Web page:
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Is Law a Dying Field?
They say lawyers could survive a nuclear holocaust: they are built to last.
This is likely because lawyers are a pragmatic and opportunistic species. During a pandemic, for example, you usually see many City law firms switching from mergers and acquisitions to litigation, restructuring and insolvency.
Despite lawyers’ inherent malleability, many claim the field of law is dying because of automation in the industry. Perusal, document creation and research tasks are being ceded to AI and the real effects of these trends are starting to be felt now, with ‘leaner’ firms with alternative business models popping up everywhere.
An argument for the field of law surviving is that there’s always something to fight about and the dispute is usually based on human emotion and intent; especially when it comes to criminal law.
In criminal law for example, there is a concept called ‘Mens Rea’ in Latin, or ‘Guilty Mind’ in English. Mens Rea means that you must prove that the criminal act was committed intentionally. Proving that someone committed the physical act of a crime is usually very difficult. Knowing whether someone had a guilty mind when they committed the crime is even harder. A jury or a judge must attempt to examine the mind of the accused using empathy and judgment, something a machine cannot do, yet.
Human, All Too Human
In the scientific and philosophical world, many believe the human mind is unexaminable, at least to any meaningful extent. An oft cited quandary is the problem of having a human mind examining a human mind, there are observational issues; the observational instrument is fallible. No one has yet invented an instrument to circumvent this.
Funnily enough, this is one of the main arguments against the field of law dying, as the human mind, while fallible, is still the best instrument we have to undertake the task. You can automate research and perusal: but you can’t have machines or algorithms judging the human mind, they’re not smart enough yet, they don’t have the requisite intelligence or ability to deal with the complexities and seemingly random aspects of the mind.
While this technical obstacle is substantial, it is theoretically possible to overcome. As the German philosopher Friedrich Nietzsche wrote in his book ‘Human, All Too Human’ (1878):
‘At the waterfall. When we see a waterfall, we think we see freedom of will and choice in the innumerable turnings, windings, breakings of the waves; but everything is necessary; each movement can be calculated mathematically. Thus it is with human actions; if one were omniscient, one would be able to calculate each individual action in advance, each step in the progress of knowledge, each error, each act of malice.’
Nietzsche argues for a 'deterministic’ view of causality and that the human mind is a deterministic, physical, device. A device, which when properly viewed, despite its apparent waterfall-like chaos, can be predicted.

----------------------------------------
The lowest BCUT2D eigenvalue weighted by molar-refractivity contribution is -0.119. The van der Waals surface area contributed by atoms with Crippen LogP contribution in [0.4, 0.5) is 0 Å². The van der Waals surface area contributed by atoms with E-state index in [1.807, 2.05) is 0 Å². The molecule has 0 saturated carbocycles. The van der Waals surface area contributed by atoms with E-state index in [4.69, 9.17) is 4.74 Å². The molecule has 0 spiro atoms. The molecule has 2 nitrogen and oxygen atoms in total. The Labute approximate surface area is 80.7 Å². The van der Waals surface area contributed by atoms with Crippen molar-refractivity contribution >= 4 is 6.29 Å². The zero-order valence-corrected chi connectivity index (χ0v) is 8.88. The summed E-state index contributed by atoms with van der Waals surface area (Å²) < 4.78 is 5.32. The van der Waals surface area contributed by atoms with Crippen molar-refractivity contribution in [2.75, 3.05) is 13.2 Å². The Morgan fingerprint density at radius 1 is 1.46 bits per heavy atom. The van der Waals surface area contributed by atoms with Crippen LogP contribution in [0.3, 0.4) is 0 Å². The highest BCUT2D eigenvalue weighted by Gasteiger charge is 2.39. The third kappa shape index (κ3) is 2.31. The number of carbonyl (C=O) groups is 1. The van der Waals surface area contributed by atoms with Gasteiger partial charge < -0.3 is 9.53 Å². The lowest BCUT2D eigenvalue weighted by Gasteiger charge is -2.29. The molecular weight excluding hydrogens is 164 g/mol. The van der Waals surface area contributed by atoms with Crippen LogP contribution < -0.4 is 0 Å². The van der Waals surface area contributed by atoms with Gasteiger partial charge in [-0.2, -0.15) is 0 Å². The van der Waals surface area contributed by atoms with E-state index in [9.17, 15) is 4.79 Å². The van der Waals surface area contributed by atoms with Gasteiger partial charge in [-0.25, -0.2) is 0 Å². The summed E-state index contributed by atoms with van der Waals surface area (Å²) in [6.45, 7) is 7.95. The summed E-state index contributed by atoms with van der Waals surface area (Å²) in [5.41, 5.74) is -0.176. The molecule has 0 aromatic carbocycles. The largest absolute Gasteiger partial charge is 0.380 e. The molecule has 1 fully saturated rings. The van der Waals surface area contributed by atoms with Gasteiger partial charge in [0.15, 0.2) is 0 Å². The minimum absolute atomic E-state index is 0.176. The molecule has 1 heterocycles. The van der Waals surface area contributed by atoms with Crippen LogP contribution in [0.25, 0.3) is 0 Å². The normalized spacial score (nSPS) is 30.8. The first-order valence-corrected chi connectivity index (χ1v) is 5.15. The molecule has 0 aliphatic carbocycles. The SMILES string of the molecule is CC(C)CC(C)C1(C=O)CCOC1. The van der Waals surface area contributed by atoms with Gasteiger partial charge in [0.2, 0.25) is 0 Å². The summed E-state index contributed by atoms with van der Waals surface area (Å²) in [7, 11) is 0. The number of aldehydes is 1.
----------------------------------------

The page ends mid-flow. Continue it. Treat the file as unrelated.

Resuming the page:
It appears that Nietzsche may have been on the right track, and we’re beginning to see the instruments of observation that would enable such calculations.
Earlier this month, Professor Sir Martin Hairer, Chair in Probability and Stochastic Analysis (Pure Mathematics) at Imperial College London, won the biggest prize in science, the Breakthrough Prize totaling $3 Million USD. He was awarded the prize for his transformative contributions to the theory of stochastic analysis, particularly the theory of regularity structures in stochastic partial differential equations. Hairer’s branch of mathematics allows us to observe regularity within seemingly random processes like crystal growth, forest fires, stirring a cup of tea and the spread of water on a napkin.
Could it be true, that as Nietzsche intuited, the human mind, although apparently chaotic, is a structured, physical device; something that can be predicted like the spread of water on a napkin?
Just like Nietzsche, Hairer intuited that there was a structure to the seemingly unstructured, but he went one better and developed a mathematical instrument to observe it (Hairer 2020).
“While the exact details of the fluctuation of the stock market and the movement of water atoms are very different, their probabilistic outcome is the same.”
Hairer’s masterwork is so fantastic, so well-realised, and so strange, one fellow mathematician declared that the manuscript must have been downloaded into his brain by a more intelligent alien race.
Discoveries like Hairer’s make one think: what is incalculable? Can we calculate, as Nietzsche says, ‘each error, each act of malice’?
The answer is probably yes, but not quite yet, and probably not in our lifetime.
Although Nietzsche’s determinism and Hairer’s stochastic regularity are a compelling blueprint; the infrastructure (and maths) required to create Nietzche’s ‘omniscient’ viewer at the waterfall are likely beyond current computing power, AI and surveillance capabilities; ignoring for a moment the obvious privacy concerns.
It is likely that the legal profession will lose some of its members to the rise of the machines, at least for mundane tasks. But for at least the medium-term future, legal professionals will still be required for their ‘all too human’ faculties of judgment and empathy, which are yet to be superseded by machines.